In contrast to the more traditionally viewed acute and dynamic mechanical stresses discussed above, the relationship between the mammary gland and ECM has been described in much more detail, and ECM is viewed as both a mechanical and biochemical signal important in mammary development and maintenance (reviewed in [100,101,103,104,129]). Early indications that ECM mechanical signaling plays a role in normal mammary physiology were demonstrated in vitro using cells plated in 3D collagen environments of different stiffness, which were independent of collagen concentration. Mammary epithelial cells were able to differentiate into duct-like tubules and secrete milk proteins when cultured in floating collagen gels (softer), but not on culture dish-attached collagen gels (stiffer) [145,146,147,148]. Mechanistically, this compliant substrate-dependent tubulogenesis seems to require cell contraction mechanosensing [149]. These works established a mechanical role for ECM in normal mammary epithelial cell physiology and showed that mechanical signaling was necessary for proper function. As such, the mechanical relationship between breast epithelial cells and ECM largely account for how breast mechanobiology is modeled in vitro, and the intimate relationship between the mammary gland and ECM in vivo justifies such a model.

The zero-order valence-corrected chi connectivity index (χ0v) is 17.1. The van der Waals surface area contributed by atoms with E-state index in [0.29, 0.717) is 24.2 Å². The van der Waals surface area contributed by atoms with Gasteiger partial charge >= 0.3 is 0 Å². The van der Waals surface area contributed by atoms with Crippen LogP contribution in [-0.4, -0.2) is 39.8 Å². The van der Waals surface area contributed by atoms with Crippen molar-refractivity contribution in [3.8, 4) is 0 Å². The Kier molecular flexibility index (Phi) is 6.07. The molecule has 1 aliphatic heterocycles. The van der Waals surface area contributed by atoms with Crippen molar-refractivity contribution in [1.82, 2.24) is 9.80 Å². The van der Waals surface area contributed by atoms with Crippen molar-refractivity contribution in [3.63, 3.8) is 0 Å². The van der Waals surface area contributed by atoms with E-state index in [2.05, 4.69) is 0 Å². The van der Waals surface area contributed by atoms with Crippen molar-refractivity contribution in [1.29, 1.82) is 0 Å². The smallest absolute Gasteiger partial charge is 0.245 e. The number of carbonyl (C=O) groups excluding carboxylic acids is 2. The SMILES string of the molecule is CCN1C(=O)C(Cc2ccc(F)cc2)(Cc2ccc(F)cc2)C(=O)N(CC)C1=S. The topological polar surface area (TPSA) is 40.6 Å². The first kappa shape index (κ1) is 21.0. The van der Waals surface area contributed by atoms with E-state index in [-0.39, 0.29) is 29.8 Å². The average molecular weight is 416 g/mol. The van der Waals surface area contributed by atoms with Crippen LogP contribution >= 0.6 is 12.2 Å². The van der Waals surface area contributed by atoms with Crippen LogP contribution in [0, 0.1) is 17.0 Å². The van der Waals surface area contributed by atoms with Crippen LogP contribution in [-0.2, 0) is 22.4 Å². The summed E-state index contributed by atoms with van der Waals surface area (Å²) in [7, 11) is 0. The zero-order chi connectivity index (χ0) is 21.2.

Of note, in vitro studies on ECM mechanics and mammary physiology so far mainly rely on delayed (i.e., measuring responses after hours to days in cell culture) and fixed-timepoint experimentation (i.e., fixed immunofluorescence, Western blots) without sufficient temporal resolution to fully determine mechanism and molecular details. Therefore, the precise dynamic mechanical nature of ECM-mammary interaction remains unclear for both in vitro and in vivo settings. Dynamic cell-ECM mechanical interactions that have been established in other cell types in vitro suggest that similar mechanisms are possible for mammary epithelial cells. For example, bond dissociation between the major cell connection to ECM, integrin receptors, and the ECM protein fibronectin occur within seconds as a function of force [62]. Focal adhesion force fluctuations (i.e., tugging) between mouse embryonic fibroblasts and ECM also occur on a second time scale, which was more rapid on ECM of low rigidity [91]. Other cell interactions with ECM have been described on rapid times scale, such as microvascular endothelial cell spreading on fibronectin within minutes [150], fibroblast lamellipodia extension on fibronectin within seconds [150], and formation of MDA-MB-231 breast cancer cell protrusions and retractions on collagen within minutes [115]. Moreover, it is well known that cells modify ECM through biochemical means such as ECM deposition or MMP-dependent degradation, or through mechanical means like deforming, densifying, stiffening, and aligning ECM [106,107,108,109]. It is likely that the mechanical aspects of ECM serve as acute and dynamic mechanostressors for mammary tissue, and likely also operate in a dynamic reciprocal manner, but more work in normal breast epithelial cells and mammary tissue is required to firmly establish mechanism.

5. Mechanical Forces and Signaling in Breast Cancer